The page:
Norwood and his partner, Todd Maxwell, have been advising clients on their medical cannabis operations since the law was passed. Medical marijuana business consulting is one of many areas of business law that Norwood and Maxwell practice. Prior to joining Norwood Law Firm, Maxwell spent over a decade as in-house counsel for the largest construction company in Oklahoma. 

Norwood Law Firm Wins Big Settlement Against Manufacturer

Oklahoma Child is Seriously Injured by Robotic Lawnmower

As an experienced trial lawyer, Joe Norwood has been entrusted with new legal challenges, such as injuries from technology.  Norwood has represented Oklahoma clients in product liability litigation against a foreign manufacturer and distributor of automated lawnmowers.  

In one case, a Tulsa area household owned and was operating an automated lawnmower in their front yard.  The lawnmower moved onto the sidewalk in front of the residence and ran into a child, seriously injuring him.  

Norwood represented the child and his family and was able to win a very favorable settlement for them.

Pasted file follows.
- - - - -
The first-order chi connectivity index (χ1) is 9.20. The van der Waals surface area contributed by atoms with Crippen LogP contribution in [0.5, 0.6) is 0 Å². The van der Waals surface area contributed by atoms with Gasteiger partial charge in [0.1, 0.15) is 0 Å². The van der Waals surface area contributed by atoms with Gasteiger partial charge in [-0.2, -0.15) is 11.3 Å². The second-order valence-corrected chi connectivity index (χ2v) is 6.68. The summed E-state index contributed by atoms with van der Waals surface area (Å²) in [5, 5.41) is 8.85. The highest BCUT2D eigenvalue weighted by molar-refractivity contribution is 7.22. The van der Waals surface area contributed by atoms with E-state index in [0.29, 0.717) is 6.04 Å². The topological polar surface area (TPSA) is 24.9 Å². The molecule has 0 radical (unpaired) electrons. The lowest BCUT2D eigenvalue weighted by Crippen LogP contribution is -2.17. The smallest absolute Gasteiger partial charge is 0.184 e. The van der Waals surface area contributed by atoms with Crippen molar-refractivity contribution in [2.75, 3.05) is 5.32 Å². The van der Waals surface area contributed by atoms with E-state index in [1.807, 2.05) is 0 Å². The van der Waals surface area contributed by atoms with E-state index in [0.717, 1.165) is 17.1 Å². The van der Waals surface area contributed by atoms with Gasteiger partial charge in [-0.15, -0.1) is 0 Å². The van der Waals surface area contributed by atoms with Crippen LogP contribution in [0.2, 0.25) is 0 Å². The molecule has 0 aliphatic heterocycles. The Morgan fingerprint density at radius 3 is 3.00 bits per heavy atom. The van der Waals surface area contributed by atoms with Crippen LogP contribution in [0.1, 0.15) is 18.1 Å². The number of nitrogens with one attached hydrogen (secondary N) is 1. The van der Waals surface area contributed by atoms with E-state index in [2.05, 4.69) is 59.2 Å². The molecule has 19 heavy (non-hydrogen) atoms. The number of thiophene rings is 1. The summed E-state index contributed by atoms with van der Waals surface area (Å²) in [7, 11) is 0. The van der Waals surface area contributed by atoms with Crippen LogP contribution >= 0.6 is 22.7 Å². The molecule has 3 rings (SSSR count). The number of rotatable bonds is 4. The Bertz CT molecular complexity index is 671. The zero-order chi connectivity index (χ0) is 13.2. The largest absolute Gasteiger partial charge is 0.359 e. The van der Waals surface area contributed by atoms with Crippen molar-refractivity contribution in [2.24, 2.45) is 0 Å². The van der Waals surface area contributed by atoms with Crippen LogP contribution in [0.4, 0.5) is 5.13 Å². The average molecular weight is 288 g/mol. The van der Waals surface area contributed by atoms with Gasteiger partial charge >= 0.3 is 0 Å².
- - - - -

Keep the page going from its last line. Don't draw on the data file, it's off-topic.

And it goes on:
Norwood Law Firm Client Receives Large Settlement from Insurance Company

Insurance Company Refuses to Protect Client from Lawsuit 

Joe Norwood represented an Oklahoma private investigator who was being sued by the subject of the investigator’s surveillance. The investigator was hired to surveille the opposing party in a child custody litigation.  One of the means of surveillance the investigator used was a GPS unit on the subject’s vehicle. After discovering the GPS unit, the subject sued the investigator. 

The investigator’s commercial liability insurance company denied coverage for the lawsuit, forcing the investigator to pay for his own legal fees and any potential settlement or jury verdict. Norwood represented the investigator and was able to get that lawsuit dismissed. He then filed a bad-faith lawsuit against the investigator’s commercial liability insurance company for denying coverage for the lawsuit. 

Norwood prevailed in that bad-faith insurance case and his client’s former insurance company paid the investigator a six-figure settlement.